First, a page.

Or less only in the dark ages.
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Re: Does this mean an end to 32bit Linux Mint?

Postby sphyrth » Mon Oct 09, 2017 5:54 am

I'm gonna refer you guys to the Distrowatch Article. The writer says that "32-bit CPUs must fade away, just as 8-bit and 16-bit did in the past - it's not personal, it's evolution. But timing is important...."

32-bit should lose support, but is it the right time? He's even stating that the main problem is that:
"And there are a lot of good PCs out there with 64-bit CPUs having 2-4 cores and SSDs, but they have low RAM because that's how the computer manufacturers prefer doing business"

I won't bother much in the comment section. It has a lot of people crying out "I still have my old machines! What am I supposed to do with them?".

This is a big issue for me now, but when 2020 comes, I would've long shifted to 64-bit (or higher) anyway.
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Re: Does this mean an end to 32bit Linux Mint?

Postby Pjotr » Mon Oct 09, 2017 6:04 am

sphyrth wrote:This is a big issue for me now, but when 2020 comes, I would've long shifted to 64-bit (or higher) anyway.

Then you have absolutely no problem at all, because Mint 18.x is being supported until 2021. Rejoice and have a cigar. 8)
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Re: Does this mean an end to 32bit Linux Mint?

Postby catweazel » Mon Oct 09, 2017 6:12 am

sphyrth wrote:I won't bother much in the comment section. It has a lot of people crying out "I still have my old machines! What am I supposed to do with them?".

Door stops, boat anchors... the list is endless.
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Re: Does this mean an end to 32bit Linux Mint?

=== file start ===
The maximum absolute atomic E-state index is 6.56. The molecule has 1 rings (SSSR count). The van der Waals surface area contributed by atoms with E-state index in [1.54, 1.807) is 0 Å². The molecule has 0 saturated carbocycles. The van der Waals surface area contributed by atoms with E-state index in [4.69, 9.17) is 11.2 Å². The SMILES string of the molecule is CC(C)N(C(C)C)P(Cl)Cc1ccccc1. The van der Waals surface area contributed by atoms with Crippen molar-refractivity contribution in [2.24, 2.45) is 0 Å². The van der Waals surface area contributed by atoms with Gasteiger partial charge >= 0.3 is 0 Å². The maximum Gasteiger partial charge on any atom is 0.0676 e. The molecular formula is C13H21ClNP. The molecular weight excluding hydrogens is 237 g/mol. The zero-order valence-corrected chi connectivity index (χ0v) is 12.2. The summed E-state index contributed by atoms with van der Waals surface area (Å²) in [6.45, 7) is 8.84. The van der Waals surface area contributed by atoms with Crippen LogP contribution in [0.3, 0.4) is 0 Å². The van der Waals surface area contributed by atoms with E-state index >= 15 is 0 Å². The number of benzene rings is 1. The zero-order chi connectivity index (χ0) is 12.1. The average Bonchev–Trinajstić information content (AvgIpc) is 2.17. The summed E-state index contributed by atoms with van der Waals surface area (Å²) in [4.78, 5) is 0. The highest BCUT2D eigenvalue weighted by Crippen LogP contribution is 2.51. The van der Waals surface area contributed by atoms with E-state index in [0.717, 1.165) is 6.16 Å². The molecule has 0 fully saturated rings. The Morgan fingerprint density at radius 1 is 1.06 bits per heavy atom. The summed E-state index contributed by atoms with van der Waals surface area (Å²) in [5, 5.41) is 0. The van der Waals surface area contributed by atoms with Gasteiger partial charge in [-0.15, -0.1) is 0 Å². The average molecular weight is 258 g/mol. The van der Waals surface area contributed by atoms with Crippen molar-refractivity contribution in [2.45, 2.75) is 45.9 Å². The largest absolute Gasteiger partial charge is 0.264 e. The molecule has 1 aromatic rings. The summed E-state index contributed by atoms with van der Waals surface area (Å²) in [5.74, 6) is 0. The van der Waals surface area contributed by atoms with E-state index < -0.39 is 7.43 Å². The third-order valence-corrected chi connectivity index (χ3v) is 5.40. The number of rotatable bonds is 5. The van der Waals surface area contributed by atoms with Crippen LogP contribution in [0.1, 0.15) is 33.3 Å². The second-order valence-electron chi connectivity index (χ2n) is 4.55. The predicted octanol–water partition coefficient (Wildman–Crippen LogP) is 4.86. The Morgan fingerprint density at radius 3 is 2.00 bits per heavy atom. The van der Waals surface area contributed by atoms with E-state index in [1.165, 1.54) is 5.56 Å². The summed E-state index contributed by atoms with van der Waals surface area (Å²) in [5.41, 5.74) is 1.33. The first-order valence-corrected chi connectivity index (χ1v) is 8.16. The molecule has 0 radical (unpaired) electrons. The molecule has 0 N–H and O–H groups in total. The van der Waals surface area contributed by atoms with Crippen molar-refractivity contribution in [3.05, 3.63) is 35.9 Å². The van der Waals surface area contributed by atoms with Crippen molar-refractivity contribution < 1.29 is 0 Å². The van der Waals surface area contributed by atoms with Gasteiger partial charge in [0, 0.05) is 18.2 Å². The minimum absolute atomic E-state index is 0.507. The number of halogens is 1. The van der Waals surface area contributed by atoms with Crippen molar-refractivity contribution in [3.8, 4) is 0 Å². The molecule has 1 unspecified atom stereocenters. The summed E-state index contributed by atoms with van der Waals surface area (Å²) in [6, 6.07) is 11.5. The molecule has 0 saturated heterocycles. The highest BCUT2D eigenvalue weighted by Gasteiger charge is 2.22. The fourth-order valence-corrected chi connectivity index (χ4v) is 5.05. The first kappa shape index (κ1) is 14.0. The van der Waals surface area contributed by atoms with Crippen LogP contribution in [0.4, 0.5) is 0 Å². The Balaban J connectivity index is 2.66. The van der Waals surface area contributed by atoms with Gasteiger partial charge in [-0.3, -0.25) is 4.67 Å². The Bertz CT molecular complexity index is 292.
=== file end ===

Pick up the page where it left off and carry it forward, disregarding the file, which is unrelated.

Postby Pjotr » Mon Oct 09, 2017 6:19 am

catweazel wrote:
sphyrth wrote:I won't bother much in the comment section. It has a lot of people crying out "I still have my old machines! What am I supposed to do with them?".

Door stops, boat anchors... the list is endless.

Mine the gold in it and buy a Lexus. :lol:
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Re: Does this mean an end to 32bit Linux Mint?

Postby Hoser Rob » Mon Oct 09, 2017 8:35 am

Most of those who are running Linux on old hardware that's one step from becoming a doorstop seem to think that the primary reason for the existence of Linux is to keep old computers running.

But the developers at almost all Linux distros don't think that. They (rightly I think) want to get Linux out there to the widest audience possible, and they have their hands full trying to get NEW hardware to work. These open source projects aren't exactly overstaffed. So they prioritize in favor of newer hardware.

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Re: Does this mean an end to 32bit Linux Mint?

Postby sphyrth » Mon Oct 09, 2017 8:02 pm

Hoser Rob wrote:These open source projects aren't exactly overstaffed. So they prioritize in favor of newer hardware.


THIS!
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Re: Does this mean an end to 32bit Linux Mint?

Postby MintBean » Mon Oct 09, 2017 8:13 pm

sphyrth wrote:
Hoser Rob wrote:These open source projects aren't exactly overstaffed. So they prioritize in favor of newer hardware.


THIS!